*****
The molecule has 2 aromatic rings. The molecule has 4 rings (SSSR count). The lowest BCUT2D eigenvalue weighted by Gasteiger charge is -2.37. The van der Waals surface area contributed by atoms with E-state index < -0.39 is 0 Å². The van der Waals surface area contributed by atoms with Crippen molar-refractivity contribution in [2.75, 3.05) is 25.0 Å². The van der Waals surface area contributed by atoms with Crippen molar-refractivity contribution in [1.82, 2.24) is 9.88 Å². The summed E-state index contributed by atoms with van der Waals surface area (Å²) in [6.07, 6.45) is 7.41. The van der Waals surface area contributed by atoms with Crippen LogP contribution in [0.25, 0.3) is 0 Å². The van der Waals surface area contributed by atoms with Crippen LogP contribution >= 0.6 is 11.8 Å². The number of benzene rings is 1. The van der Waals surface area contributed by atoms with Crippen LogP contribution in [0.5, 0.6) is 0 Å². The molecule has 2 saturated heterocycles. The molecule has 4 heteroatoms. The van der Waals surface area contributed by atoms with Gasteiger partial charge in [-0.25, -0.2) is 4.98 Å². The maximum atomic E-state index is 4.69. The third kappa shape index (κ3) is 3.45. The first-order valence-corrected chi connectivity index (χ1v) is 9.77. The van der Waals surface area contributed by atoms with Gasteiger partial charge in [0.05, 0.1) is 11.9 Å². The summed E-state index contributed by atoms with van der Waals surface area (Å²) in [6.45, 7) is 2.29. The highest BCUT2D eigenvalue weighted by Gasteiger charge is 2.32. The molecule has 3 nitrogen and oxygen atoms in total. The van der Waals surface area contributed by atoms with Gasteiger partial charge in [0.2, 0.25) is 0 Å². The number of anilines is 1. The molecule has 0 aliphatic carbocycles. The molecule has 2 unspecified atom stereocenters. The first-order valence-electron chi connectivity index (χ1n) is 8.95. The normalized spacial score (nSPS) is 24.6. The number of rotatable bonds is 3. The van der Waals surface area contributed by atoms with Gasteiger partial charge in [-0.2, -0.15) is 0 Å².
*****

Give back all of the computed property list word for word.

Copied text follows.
The molecule has 2 aromatic rings. The molecule has 4 rings (SSSR count). The lowest BCUT2D eigenvalue weighted by Gasteiger charge is -2.37. The van der Waals surface area contributed by atoms with E-state index < -0.39 is 0 Å². The van der Waals surface area contributed by atoms with Crippen molar-refractivity contribution in [2.75, 3.05) is 25.0 Å². The van der Waals surface area contributed by atoms with Crippen molar-refractivity contribution in [1.82, 2.24) is 9.88 Å². The summed E-state index contributed by atoms with van der Waals surface area (Å²) in [6.07, 6.45) is 7.41. The van der Waals surface area contributed by atoms with Crippen LogP contribution in [0.25, 0.3) is 0 Å². The van der Waals surface area contributed by atoms with Crippen LogP contribution >= 0.6 is 11.8 Å². The number of benzene rings is 1. The van der Waals surface area contributed by atoms with Crippen LogP contribution in [0.5, 0.6) is 0 Å². The molecule has 2 saturated heterocycles. The molecule has 4 heteroatoms. The van der Waals surface area contributed by atoms with Gasteiger partial charge in [-0.25, -0.2) is 4.98 Å². The maximum atomic E-state index is 4.69. The third kappa shape index (κ3) is 3.45. The first-order valence-corrected chi connectivity index (χ1v) is 9.77. The van der Waals surface area contributed by atoms with Gasteiger partial charge in [0.05, 0.1) is 11.9 Å². The summed E-state index contributed by atoms with van der Waals surface area (Å²) in [6.45, 7) is 2.29. The highest BCUT2D eigenvalue weighted by Gasteiger charge is 2.32. The molecule has 3 nitrogen and oxygen atoms in total. The van der Waals surface area contributed by atoms with Gasteiger partial charge in [0.2, 0.25) is 0 Å². The number of anilines is 1. The molecule has 0 aliphatic carbocycles. The molecule has 2 unspecified atom stereocenters. The first-order valence-electron chi connectivity index (χ1n) is 8.95. The normalized spacial score (nSPS) is 24.6. The number of rotatable bonds is 3. The van der Waals surface area contributed by atoms with Gasteiger partial charge in [-0.2, -0.15) is 0 Å².